Cellblock Visions - prison art in america
prison art in america - Phyllis Kornfield






Selected Past Venues

Phyllis Kind Gallery, New York City
Cavin-Morris Gallery, New York City
Webb Gallery, Waxahatchie, Texas
Massachusetts College of Art, Boston
Frederick Douglass Museum and Cultural Center, Rochester, NY
University of Massachusetts, Amherst
Oklahoma City University
New York State Coalition Against the Death Penalty, Binghamton, NY
Lehigh University, Lehigh, PA
Bucknell University, Lewiston, PA

Comments From the Public

"We tend to forget that humans who do bad things are still humans with emotions and even remorse. Some of these artists show more passion and truth than any art student could ever do."

"It was a revelation to me what hardship and yet what strange beauty was exhibited."

"This was one of the most affecting shows I have ever been to. The corellation and the CHOICE between creativity and destructiveness is so clearly illustrated. It broke my heart."

"Nothing about this show is contrived. That’s what I am most impressed by."

"When I went to the display of penitentiary art, I was skeptical. I have never believed in special privileges for prisoners - they’re in jail to do time - they shouldn’t be able to enjoy themselves. Why should they be able to take an art class that some regular civilians can’t even afford? I must say, however, that Cellblock Visions has opened my eyes. The art was very impressive. Most of the art had either biblical or sexual overtones. Some depicted freedom and self-examination. The colors were vibrant. I was particularly drawn to the soap carvings. The details were amazing. I slowly started to change my previous opinion. Now I think the prisoners are giving back something positive to society. Perhaps this can be the first step in rehabilitation."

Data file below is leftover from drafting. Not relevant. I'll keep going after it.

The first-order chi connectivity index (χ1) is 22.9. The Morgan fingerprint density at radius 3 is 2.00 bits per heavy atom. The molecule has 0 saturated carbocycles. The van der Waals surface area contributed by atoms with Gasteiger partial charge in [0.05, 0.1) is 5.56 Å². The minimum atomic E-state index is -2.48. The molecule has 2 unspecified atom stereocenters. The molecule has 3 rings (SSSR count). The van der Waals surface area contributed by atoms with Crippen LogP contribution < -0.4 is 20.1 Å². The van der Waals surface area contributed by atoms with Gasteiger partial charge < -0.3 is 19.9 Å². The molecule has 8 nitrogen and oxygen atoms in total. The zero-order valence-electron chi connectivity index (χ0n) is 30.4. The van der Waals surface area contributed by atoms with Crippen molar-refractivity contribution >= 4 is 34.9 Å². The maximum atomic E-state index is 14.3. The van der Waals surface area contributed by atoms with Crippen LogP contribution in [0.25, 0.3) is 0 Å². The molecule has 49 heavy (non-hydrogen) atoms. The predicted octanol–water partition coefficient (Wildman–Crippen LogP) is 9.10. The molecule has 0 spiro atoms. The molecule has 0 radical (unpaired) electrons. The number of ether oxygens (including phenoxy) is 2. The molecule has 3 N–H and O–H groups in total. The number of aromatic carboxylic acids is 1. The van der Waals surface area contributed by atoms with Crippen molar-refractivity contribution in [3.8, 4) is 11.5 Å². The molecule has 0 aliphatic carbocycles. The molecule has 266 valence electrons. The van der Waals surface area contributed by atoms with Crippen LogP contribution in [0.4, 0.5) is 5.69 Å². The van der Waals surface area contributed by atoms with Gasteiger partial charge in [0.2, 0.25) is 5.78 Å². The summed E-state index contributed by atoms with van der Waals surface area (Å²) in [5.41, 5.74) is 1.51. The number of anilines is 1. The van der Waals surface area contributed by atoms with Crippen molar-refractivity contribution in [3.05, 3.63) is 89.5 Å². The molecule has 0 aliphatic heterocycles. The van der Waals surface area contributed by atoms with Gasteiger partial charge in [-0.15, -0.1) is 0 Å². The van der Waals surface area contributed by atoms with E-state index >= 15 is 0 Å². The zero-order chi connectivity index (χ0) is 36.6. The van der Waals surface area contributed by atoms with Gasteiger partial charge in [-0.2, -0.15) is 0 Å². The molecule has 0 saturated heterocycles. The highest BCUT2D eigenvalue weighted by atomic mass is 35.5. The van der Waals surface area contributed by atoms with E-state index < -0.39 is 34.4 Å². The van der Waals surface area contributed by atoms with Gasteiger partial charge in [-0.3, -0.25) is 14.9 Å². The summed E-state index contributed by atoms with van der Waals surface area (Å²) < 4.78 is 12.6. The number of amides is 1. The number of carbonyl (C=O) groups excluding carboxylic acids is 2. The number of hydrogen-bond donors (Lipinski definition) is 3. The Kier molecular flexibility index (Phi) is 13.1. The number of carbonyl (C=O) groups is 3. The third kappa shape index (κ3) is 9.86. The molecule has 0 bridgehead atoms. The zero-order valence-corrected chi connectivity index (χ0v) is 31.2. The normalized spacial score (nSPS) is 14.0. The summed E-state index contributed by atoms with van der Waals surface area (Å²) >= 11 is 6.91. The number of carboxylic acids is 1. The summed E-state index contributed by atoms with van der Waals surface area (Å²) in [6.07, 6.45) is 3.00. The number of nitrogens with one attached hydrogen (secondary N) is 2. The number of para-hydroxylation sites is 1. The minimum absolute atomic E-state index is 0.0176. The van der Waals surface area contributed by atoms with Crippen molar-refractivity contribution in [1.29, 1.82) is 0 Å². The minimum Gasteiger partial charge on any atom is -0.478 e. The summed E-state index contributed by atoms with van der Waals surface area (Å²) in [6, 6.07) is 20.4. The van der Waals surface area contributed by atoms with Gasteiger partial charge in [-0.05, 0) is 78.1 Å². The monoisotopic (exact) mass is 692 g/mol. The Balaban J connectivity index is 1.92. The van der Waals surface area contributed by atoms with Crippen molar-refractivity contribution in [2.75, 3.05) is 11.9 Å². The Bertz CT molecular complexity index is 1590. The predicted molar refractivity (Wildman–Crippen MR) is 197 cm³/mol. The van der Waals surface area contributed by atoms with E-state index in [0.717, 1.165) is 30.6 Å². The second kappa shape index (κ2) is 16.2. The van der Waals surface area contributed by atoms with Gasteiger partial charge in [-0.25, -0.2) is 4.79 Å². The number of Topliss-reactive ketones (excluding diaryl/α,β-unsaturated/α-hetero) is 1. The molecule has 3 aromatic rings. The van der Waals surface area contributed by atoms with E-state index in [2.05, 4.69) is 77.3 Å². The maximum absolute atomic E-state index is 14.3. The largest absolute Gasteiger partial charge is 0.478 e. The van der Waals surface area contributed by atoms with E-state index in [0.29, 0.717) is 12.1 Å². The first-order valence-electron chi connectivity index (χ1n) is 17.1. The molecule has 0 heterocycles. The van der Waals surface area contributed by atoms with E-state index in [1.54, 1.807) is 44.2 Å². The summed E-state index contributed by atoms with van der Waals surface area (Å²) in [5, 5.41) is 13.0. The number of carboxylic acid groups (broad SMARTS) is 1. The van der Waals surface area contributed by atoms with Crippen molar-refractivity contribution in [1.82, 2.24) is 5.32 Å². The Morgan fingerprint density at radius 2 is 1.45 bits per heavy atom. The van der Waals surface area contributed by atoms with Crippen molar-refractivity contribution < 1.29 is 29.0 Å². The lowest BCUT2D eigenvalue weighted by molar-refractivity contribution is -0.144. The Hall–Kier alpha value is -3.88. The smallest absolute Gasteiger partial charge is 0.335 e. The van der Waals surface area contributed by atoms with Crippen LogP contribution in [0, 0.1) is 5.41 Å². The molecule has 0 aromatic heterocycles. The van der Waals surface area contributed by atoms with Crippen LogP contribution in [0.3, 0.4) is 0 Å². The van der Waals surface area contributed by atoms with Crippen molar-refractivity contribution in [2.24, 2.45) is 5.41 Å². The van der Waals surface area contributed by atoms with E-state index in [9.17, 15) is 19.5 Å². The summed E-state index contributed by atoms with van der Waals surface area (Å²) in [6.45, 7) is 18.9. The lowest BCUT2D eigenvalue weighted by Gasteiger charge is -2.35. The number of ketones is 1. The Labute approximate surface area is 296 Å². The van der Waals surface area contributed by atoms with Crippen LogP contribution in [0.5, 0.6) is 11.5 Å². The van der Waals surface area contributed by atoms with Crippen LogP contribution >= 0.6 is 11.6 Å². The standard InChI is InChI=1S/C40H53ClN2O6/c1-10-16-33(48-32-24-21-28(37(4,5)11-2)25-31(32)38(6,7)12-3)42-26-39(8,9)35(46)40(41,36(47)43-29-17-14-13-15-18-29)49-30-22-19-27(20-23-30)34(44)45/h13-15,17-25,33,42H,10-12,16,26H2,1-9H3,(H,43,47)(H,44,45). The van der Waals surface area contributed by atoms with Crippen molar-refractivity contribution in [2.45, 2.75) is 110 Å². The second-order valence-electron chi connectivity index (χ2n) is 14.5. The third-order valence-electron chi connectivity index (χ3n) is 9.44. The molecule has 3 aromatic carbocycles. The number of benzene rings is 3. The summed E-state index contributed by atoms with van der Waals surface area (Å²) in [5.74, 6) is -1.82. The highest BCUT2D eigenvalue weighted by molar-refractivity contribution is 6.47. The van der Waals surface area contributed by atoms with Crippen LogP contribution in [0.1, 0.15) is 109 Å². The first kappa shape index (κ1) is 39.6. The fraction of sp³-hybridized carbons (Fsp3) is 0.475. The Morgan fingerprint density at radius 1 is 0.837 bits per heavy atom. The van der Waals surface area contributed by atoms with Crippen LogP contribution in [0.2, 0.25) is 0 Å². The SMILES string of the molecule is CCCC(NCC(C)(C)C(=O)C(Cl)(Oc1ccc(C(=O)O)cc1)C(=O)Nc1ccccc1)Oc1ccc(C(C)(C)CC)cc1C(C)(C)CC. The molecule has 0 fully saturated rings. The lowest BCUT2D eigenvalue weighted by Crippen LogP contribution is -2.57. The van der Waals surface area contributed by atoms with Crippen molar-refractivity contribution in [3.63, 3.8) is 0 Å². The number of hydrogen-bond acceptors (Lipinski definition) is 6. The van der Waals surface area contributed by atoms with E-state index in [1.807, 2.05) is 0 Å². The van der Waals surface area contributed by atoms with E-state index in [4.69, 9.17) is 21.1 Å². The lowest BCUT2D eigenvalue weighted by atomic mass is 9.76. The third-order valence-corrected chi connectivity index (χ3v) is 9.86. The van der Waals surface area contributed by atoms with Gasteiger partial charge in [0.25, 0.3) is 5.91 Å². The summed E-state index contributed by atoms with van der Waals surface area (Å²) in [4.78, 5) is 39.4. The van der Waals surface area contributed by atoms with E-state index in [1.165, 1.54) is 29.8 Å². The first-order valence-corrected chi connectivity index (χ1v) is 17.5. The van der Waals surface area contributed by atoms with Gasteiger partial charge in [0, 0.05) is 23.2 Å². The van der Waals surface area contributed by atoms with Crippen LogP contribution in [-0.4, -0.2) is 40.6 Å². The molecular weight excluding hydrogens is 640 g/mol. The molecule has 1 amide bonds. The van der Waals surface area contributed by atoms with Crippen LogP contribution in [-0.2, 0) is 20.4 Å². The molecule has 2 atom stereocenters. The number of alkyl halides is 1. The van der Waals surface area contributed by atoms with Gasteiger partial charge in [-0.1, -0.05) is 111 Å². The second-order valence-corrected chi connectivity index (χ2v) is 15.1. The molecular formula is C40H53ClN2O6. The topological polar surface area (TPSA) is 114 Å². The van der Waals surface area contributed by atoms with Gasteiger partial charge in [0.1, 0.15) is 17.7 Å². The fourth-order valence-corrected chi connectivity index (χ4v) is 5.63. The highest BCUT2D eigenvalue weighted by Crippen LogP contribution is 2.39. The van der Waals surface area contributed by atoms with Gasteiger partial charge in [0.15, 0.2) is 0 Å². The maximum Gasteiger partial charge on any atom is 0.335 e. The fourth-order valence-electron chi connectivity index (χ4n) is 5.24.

"These so-called dregs of society have some very beautiful and insightful art."

"I saw their personal struggle that, evidently, was scratching to get out. In some I saw the regrets of their actions, while others, I saw their crime. In many of them, I sensed their lonliness and isolation. I saw what has become of a human being by their imprisonment. I saw a lot of emotion, dedication, and even more, I saw their soul."

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Cell Block Visions: Prison Art in America
Email: phylkorn10@gmail.com